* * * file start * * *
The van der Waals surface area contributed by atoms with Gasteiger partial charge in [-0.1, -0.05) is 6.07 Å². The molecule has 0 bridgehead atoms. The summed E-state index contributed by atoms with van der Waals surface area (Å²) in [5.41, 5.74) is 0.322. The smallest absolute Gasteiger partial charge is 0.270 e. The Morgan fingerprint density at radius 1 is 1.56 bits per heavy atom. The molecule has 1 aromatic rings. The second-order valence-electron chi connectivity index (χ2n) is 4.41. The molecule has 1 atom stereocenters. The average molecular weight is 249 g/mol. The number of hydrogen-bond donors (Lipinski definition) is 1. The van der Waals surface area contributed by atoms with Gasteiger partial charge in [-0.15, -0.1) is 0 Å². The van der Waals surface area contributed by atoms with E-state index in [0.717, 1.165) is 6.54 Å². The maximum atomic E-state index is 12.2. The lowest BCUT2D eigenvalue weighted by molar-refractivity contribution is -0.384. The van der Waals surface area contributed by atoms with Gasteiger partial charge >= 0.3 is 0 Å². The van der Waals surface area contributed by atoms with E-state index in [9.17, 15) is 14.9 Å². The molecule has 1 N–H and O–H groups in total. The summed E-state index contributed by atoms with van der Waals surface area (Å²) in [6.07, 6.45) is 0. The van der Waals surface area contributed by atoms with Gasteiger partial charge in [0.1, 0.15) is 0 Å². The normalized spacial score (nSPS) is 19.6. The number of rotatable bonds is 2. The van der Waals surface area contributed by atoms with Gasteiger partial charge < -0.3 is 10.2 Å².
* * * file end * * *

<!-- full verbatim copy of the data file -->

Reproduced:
The van der Waals surface area contributed by atoms with Gasteiger partial charge in [-0.1, -0.05) is 6.07 Å². The molecule has 0 bridgehead atoms. The summed E-state index contributed by atoms with van der Waals surface area (Å²) in [5.41, 5.74) is 0.322. The smallest absolute Gasteiger partial charge is 0.270 e. The Morgan fingerprint density at radius 1 is 1.56 bits per heavy atom. The molecule has 1 aromatic rings. The second-order valence-electron chi connectivity index (χ2n) is 4.41. The molecule has 1 atom stereocenters. The average molecular weight is 249 g/mol. The number of hydrogen-bond donors (Lipinski definition) is 1. The van der Waals surface area contributed by atoms with Gasteiger partial charge in [-0.15, -0.1) is 0 Å². The van der Waals surface area contributed by atoms with E-state index in [0.717, 1.165) is 6.54 Å². The maximum atomic E-state index is 12.2. The lowest BCUT2D eigenvalue weighted by molar-refractivity contribution is -0.384. The van der Waals surface area contributed by atoms with Gasteiger partial charge >= 0.3 is 0 Å². The van der Waals surface area contributed by atoms with E-state index in [9.17, 15) is 14.9 Å². The molecule has 1 N–H and O–H groups in total. The summed E-state index contributed by atoms with van der Waals surface area (Å²) in [6.07, 6.45) is 0. The van der Waals surface area contributed by atoms with Gasteiger partial charge in [0.1, 0.15) is 0 Å². The normalized spacial score (nSPS) is 19.6. The number of rotatable bonds is 2. The van der Waals surface area contributed by atoms with Gasteiger partial charge < -0.3 is 10.2 Å².